Milton Cockburn | 18 November 2012

Commercial agent licensing resolution a sensible compromise

Recent media reports have given the impression there is still debate over whether commercial real estate agents should be licensed under the new National Occupational Licensing Scheme.

That’s not the case. This debate is now settled.

A special committee established by the National Occupational Licensing Authority (NOLA), representing all stakeholders, has unanimously agreed that commercial agency work will be included in the new national licence for real estate agents, subject to two exceptions.

The first exception is that agents managing on behalf of ‘related entities’ would not require a licence; the second exception is that ‘sophisticated property owners’, that is those large owners who fully understand the risks involved in commercial property transactions, would also not be required to use a licensed agent.

This means only a very small fraction of commercial transactions could be undertaken by unlicensed agents, and all transactions involving ‘small’ commercial property owners would involve licensed agents.

The committee also resolved concerns about personal probity requirements for licensees.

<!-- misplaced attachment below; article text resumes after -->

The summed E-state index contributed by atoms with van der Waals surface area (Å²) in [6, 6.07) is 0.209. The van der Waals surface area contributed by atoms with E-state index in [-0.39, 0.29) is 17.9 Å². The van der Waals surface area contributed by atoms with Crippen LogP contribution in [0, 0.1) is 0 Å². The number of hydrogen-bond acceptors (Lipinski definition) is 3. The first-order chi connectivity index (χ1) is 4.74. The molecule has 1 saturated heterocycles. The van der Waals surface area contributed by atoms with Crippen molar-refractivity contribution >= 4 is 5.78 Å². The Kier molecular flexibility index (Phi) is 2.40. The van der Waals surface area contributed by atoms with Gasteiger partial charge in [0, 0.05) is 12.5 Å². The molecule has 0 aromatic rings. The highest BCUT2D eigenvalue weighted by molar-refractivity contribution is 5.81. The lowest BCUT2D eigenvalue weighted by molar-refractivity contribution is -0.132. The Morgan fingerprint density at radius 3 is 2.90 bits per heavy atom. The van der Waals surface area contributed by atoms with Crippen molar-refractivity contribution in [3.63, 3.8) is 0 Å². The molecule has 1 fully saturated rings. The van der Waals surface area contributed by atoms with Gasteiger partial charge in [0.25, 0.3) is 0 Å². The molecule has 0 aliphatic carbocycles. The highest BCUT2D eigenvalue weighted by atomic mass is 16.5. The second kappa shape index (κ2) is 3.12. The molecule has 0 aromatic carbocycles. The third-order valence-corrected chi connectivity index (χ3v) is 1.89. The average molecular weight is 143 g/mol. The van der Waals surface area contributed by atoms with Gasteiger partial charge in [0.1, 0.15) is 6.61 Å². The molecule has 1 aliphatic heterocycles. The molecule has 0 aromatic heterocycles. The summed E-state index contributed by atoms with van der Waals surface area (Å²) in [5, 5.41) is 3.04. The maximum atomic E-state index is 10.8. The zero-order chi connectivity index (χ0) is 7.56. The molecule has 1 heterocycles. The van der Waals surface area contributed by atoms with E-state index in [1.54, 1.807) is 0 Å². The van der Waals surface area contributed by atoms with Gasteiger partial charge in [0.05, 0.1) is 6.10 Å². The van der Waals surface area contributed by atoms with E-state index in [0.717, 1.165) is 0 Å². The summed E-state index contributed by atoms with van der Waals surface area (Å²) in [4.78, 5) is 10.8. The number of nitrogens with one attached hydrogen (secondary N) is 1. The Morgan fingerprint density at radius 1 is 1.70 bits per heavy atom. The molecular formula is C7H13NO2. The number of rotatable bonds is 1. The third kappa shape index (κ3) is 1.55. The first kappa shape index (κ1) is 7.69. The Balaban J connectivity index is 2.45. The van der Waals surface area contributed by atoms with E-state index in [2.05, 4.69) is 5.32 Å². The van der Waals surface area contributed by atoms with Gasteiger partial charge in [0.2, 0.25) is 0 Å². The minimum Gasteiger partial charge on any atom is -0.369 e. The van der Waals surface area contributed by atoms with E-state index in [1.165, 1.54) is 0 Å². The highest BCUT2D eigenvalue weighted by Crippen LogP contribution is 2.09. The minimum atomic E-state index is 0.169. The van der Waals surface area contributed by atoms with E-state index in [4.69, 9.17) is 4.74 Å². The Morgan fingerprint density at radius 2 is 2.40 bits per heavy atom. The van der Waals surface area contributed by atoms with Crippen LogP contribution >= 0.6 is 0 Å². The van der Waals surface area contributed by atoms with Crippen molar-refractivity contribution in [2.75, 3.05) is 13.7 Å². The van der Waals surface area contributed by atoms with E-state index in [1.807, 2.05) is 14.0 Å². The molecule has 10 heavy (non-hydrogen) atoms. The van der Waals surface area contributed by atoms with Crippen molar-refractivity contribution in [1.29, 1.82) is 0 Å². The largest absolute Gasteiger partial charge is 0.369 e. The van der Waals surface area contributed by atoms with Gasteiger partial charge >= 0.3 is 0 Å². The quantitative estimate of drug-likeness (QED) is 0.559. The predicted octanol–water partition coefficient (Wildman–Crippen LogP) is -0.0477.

There should therefore now be no obstacles to introducing the national real estate licence.

Demands by the Real Estate Institute of Australia (REIA) – a party to the compromise above – for compulsory professional development for real estate agents around Australia and for diploma level qualifications for all real estate agents (currently only 20% of agents have such qualifications) could then be pursued with NOLA, once the national licence is operating.

Since these demands will impose at least $55 million a year in additional costs on the real estate industry, it is not unreasonable to require thorough investigation and justification by the relevant authorities before such a considerable cost burden is placed on the industry, particularly given all Australian governments are now committed to removing job-destroying cost burdens on businesses.

Milton Cockburn is executive director of the Shopping Centre Council of Australia.

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